Bryce Inman (TYDINGS) writes that he has been cruising in Maine the past two years and plans to return again this year. Bryce replaced all of the standing rigging and also found problems with the aft chainplate on his yawl (yawl chainplates?), which he has now through-bolted to the hull using stainless carriage bolts. Bryce says he retired (a second time) in 1986 and since that time has cruised the Bahamas (2 years), Lake Ontario, Georgian Bay, the St. Lawrence and Lake Champlain and the Coast of Maine (3 years). Bryce single-hands about 1/2 the time and the yawl rig has helped him out of many tough spots.
Dick Wilke wrote in late fall that he and Brian Marsh hauled their boats, and had a haul-out party to celebrate the end of the sailing season.
Ralph and Isabel Rose (ex BRIGHTLINGSEA) write that, not having been cured of their Alberg infatuation, have recently acquired an Alberg Typhoon, and "as a result are back in the Alberg family with a little sister who resembles her step-sister in everything beautiful". Our heartfelt sympathy is also extended to Ralph and Isabel on the recent passing of their son.
June and Dick Miller (SPIRIT) write that they have several projects underway including installing a 15 gal. holding tank (still retaining their Lectrasan), replacing all thru-hull valves with bronze ball valves, and increasing the prop shaft size from 7/8" to 1" because of installing a Perkins 4-108.
HOW TO SINK AN ALBERG (TEELOK)
On a recent trip to Newfoundland - summer of 1993, we found ourselves with a bib, big problem. We had departed Port Aux Basques, Newfoundland around three in the afternoon bound for the village of Ingonish on the northeast coast of Cape Breton Island.
We had been in Port Aux Basques for five days waiting for a window to cross the notorious Cabot Straits. To get across the straits as quickly as possible, we motor-sailed in light air. About half way, we found ourselves wit a problem - our beloved TEELOK was taking on water big time.
Prior to this, we had been passing water thru the packing gland at something more than the desired drip, but not so much that we couldn't keep up with it. When the bilge alarm first went off, I wasn't that concerned, but went below and manually activated the electric bilge pump. The bilge then pumped dry and the alarm stopped. However, in only a few minutes the alarm went off again. This time I returned to repump the bilge, but with a lot more urgency.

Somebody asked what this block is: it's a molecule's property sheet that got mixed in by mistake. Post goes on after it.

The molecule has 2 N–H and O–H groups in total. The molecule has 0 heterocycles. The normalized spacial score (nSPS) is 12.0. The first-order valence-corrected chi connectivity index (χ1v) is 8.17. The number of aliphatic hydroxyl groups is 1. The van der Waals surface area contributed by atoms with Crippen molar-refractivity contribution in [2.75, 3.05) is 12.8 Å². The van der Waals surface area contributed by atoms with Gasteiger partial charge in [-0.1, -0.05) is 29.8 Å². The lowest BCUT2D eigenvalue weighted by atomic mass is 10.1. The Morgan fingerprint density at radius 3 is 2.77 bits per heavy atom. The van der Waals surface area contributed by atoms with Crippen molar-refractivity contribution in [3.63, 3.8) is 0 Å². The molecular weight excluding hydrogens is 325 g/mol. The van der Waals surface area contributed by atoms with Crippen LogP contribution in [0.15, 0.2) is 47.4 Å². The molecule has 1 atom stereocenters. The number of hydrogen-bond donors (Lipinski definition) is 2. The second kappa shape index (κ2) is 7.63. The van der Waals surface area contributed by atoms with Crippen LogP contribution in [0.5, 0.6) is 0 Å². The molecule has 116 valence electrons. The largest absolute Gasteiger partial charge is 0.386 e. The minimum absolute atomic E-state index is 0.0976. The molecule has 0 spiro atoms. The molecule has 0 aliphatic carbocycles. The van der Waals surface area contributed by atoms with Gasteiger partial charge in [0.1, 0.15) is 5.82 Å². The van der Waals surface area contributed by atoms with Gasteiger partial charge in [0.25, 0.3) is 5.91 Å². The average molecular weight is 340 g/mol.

We carry three bulge pumps on board - a Whaler with a 1 1/2" hose, a large Rule electric with a 1 1/2" hose and a large Edson manual with a 2" hose. I had Sherri man the Edson - being the biggest pump on board, while I tore the boat apart. I first checked the thru-hulls in the head - they were dry. I then checked the depth sounder transducer - it was dry. I then pulled the sink assembly off and dove over the engine. Here I could see any water that was coming in from the two main scuppers as well as the packing gland assembly - they were all dry. Yet, Sherri was in the cockpit pumping for all she was worth and having a hard time just trying to keep even. We were some 37 miles from land, alone in the middle of the Cabot Straits, and were about to lose everything. It was not a fun time. We called in a MAYDAY and reported our position to Sidney Coast Guard. Shortly thereafter, the engine died. Could it get any worse?????
Actually, as soon as the engine died, the water stopped coming in. We canceled the MAYDAY and pumped the bilge dry. I then checked the engine. It turned freely, but it wouldn't start. My first thought was that the engine was taking water back into the exhaust and somehow was getting into the bilge. With the engine turning freely and the exhaust system intact, the engine was ruled out (as a source of water intrusion). The wind came up in about an hour and we finally made it into Ingonish. We were later to discover the problem with the engine failure was a (clogged) Racor fuel filter, unrelated to the incoming water.
The scenario was replayed one other time as we approached Bar Harbor, Maine, but we still didn't know where all the water was coming in.